- Review of the Round 1 methodology used to estimate total municipal wastewater generation.
- Review of the methodology used to update the municipal wastewater generation forecast and updated results by region.
Based on the results presented, PC wants to follow up on why the municipal wastewater forecast for this region seems to be increasing faster compared to the population projections and municipal water demand. This may be due to using the new methodology or could be due to the assumption of transitioning away from septic to centralized wastewater.
There were no additional questions.
5) Industrial Water/Wastewater Forecast Updates
The PC presented the following information for industrial water/wastewater forecast updates:
- How industrial water and wastewater demand forecasts were developed in Round 1.
- Review of Round 1 industrial water demands by category and source.
- Review of Round 1 industrial wastewater flow by discharge method.
Unless there is a significant change to industry in the region, EPD is not proposing to change the industrial forecasts during this Plan update process.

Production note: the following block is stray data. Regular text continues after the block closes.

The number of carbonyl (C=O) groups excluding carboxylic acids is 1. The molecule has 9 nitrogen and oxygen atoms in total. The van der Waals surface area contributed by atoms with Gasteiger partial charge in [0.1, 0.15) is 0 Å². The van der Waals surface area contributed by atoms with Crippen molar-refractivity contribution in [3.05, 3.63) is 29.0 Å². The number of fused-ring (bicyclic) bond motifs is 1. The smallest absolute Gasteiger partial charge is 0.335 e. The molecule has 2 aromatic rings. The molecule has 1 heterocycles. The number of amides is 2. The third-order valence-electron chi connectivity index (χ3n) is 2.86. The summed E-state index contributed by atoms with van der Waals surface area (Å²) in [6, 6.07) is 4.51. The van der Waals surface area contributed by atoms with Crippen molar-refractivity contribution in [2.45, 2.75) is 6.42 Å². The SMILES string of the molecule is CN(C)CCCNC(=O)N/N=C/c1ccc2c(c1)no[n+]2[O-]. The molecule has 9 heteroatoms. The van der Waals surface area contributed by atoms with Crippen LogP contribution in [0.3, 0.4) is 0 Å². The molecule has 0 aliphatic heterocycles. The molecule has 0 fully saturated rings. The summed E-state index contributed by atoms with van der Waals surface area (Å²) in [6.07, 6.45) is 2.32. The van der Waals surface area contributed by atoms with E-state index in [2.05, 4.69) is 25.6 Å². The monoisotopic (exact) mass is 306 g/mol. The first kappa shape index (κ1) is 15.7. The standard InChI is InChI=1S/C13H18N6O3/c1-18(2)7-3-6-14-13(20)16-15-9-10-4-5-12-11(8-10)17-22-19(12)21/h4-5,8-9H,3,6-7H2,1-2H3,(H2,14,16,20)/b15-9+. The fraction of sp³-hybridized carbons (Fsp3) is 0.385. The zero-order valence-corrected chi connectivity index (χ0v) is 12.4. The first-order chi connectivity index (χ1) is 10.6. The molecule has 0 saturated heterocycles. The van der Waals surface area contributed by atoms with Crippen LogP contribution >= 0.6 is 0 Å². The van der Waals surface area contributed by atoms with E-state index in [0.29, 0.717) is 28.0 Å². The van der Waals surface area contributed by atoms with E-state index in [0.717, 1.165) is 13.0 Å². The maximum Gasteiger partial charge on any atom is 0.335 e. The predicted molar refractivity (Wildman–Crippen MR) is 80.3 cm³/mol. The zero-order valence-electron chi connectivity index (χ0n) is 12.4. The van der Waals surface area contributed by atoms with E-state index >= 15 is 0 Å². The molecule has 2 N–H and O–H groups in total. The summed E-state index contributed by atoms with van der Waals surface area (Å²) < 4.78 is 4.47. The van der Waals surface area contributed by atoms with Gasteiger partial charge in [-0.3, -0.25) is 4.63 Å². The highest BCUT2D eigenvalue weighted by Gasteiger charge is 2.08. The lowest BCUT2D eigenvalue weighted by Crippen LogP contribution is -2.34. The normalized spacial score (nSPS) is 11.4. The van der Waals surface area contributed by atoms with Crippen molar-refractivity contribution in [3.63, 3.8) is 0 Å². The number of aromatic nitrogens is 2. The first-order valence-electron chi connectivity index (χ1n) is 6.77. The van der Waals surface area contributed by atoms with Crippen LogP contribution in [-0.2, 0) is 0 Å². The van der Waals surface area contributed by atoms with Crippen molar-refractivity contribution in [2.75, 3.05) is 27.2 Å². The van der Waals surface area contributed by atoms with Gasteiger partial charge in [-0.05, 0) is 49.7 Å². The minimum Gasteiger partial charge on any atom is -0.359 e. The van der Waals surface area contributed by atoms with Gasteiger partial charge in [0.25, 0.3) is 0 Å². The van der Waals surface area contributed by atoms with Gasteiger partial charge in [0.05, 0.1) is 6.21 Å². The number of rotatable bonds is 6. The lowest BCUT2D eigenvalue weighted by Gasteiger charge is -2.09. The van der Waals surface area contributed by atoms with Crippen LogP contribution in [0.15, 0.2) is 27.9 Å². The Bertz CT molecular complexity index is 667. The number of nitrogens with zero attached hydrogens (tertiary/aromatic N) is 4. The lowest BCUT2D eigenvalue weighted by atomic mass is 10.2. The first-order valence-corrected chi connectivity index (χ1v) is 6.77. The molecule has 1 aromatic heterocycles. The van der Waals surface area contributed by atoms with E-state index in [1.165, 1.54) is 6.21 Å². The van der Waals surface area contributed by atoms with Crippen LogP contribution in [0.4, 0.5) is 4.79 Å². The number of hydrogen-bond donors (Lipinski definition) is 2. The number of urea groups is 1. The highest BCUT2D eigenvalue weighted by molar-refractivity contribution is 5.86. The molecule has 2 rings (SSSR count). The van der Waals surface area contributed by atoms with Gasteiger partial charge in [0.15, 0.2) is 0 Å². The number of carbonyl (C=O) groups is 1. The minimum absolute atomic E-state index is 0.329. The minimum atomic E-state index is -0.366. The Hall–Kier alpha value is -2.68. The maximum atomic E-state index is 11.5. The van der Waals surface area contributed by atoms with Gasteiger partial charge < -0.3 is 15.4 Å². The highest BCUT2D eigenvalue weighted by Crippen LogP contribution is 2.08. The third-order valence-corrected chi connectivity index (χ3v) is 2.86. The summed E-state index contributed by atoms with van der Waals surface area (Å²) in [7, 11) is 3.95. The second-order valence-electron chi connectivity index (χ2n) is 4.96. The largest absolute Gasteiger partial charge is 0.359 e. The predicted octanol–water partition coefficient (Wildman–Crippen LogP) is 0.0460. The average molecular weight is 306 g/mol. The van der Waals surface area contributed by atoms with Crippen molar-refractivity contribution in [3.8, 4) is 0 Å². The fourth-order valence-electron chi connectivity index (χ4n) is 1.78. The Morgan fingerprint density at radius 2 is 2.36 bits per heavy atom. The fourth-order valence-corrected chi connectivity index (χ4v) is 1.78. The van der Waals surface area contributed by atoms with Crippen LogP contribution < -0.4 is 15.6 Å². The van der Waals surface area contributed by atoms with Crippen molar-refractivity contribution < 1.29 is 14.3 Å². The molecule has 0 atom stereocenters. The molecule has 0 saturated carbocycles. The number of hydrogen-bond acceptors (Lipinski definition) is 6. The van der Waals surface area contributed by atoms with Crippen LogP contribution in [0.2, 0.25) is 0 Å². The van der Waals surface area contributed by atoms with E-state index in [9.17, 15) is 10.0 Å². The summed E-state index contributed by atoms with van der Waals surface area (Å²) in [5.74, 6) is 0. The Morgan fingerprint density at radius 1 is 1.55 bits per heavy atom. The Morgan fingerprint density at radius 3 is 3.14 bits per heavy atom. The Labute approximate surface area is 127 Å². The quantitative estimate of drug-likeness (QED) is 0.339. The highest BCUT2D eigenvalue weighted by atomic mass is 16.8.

Chairman Downing indicated that he did not know of any significant changes in industrial water use and asked CMs if they were aware of any major changes. No additional CMs commented.
Question: A CM asked about the industry that is using surface water and wanted to make sure it was not a mistake.
- Answer: The PC did not know the specific industry but agreed to check on this item and get back to the Council.
6) Energy Forecast Updates
The PC presented the following information for energy forecast updates:
- Review of thermoelectric power facilities with water withdrawal permits in the State of Georgia.
- Review of the energy sector water demand forecasting methodology from Round 1.
- Updates to energy sector water demands are not yet complete and will be shared with the Council once available.
- There are no major power generating facilities in the region that have associated water withdrawals.
Question/Comment: Several CMs discussed hydropower and energy measurement units and the proposed Federal Clean Power Plan. No major concerns or questions were identified.
7) Current Agricultural Demand Estimate and Method for Updates